Campaigners demand cut in speed limits on rural roads to 50mph
Road safety charity Brake is calling for the speed limits on rural roads to be slashed to 50mph - and in some cases 'even lower'.
The drastic demand comes on the back of a survey by the charity which claims almost half of drivers are guilty of overtaking at 'lethal speeds' on rural roads.
It asked nearly 1,000 drivers about their driving habits and found 47 per cent admitted to exceeding 60mph on single carriageway country roads in 'the past year' with 23 per cent saying they do it 'at least once a month'.
More worrying, though, was the news that one-in-eight drivers confessed to overtaking when they couldn't see what was coming the other way!
Brake says the research suggests drivers feel a 'false sense of security' on rural roads despite evidence that proves they're more likely to die on them than any other.
'It's high time we tackle this irresponsible and downright dangerous love of speed on our roads,' said Ellen Booth, Brake's campaigns officer.
'Speeding down a country road isn't the epitome of freedom – it's the epitome of stupidity. Drivers who overtake at speed on country roads aren't just risking their own lives – they are selfishly endangering their passengers and anyone coming the other way.'
Now Brake wants the government to act to tackle 'the problem' and claims lowering speed limits on all country roads would help. It also wants limits enforced more stringently with the introduction of more average speed cameras.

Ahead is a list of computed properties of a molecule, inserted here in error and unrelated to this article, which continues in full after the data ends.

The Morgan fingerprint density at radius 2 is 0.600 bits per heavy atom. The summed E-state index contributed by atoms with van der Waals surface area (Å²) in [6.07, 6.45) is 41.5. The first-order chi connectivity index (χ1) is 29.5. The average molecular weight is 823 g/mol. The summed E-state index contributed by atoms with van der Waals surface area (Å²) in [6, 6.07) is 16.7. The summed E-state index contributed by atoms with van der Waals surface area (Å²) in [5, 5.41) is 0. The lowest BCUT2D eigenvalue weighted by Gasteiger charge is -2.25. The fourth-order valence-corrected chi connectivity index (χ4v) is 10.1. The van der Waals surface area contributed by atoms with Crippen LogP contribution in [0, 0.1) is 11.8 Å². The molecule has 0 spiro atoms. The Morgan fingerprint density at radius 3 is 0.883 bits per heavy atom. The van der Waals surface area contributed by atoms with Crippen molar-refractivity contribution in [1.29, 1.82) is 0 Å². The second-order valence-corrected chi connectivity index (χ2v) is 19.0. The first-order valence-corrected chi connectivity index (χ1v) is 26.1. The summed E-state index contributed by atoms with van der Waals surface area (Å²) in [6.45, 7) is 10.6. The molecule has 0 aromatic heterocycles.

But not everyone agrees with Brake. Campaign group Safe Speed says arbitrarily adding speed cameras to rural roads is the wrong thing to do – and actually claims it would make them more dangerous.
'Completing an overtake in the minimum time possible reduces the exposure to danger for everyone concerned,' said Safe Speed's Claire Armstrong. 'The conclusion drawn by Brake from this survey suggests drivers extend the time taken to overtake – that is extremely dangerous.
'Simply implying that drivers should go slower can create a bored and often frustrated motorist. Long lines of cars all with under-confident motorists too scared to overtake might exacerbate the problem and lead to more crashes, not fewer.
'When a driver is asked to concentrate on a speed alone it ignores other key road safety messages and distorts a motorist's priorities.'
The Institute of Advanced Motorists agrees that a blanket 50mph speed limit would not solve the problem.
Neil Greig, of the IAM, said: 'The majority of crashes are not caused by breaking the speed limit but by poor driver decision making of which driving too fast for the conditions is but one example.
'A blanket speed reduction to 50mph will not stop looked but failed to see, misjudged bends, emerging from junction into the path of a vehicle and the myriad of other human error contributory factors that the police record as the real reason for a crash.'
And The AA didn't think lowering limits would help either. A spokesman said: 'Rural roads are dangerous, and the most common accident causes on them – head on collisions, junction accidents, and running off the road – all have a relationship with driving too fast.
'But at the same time, the accident records and design standards of rural roads vary hugely. Because of this we would far rather see speed limits decided on a "horses for courses" basis taking into account the characteristics of the road.'
Do you think lowering the speed limit on rural roads is a good idea? Or do you think more speed cameras would solve the issue? Or are the roads better left as they are? Let us know what you think by posting your comments below.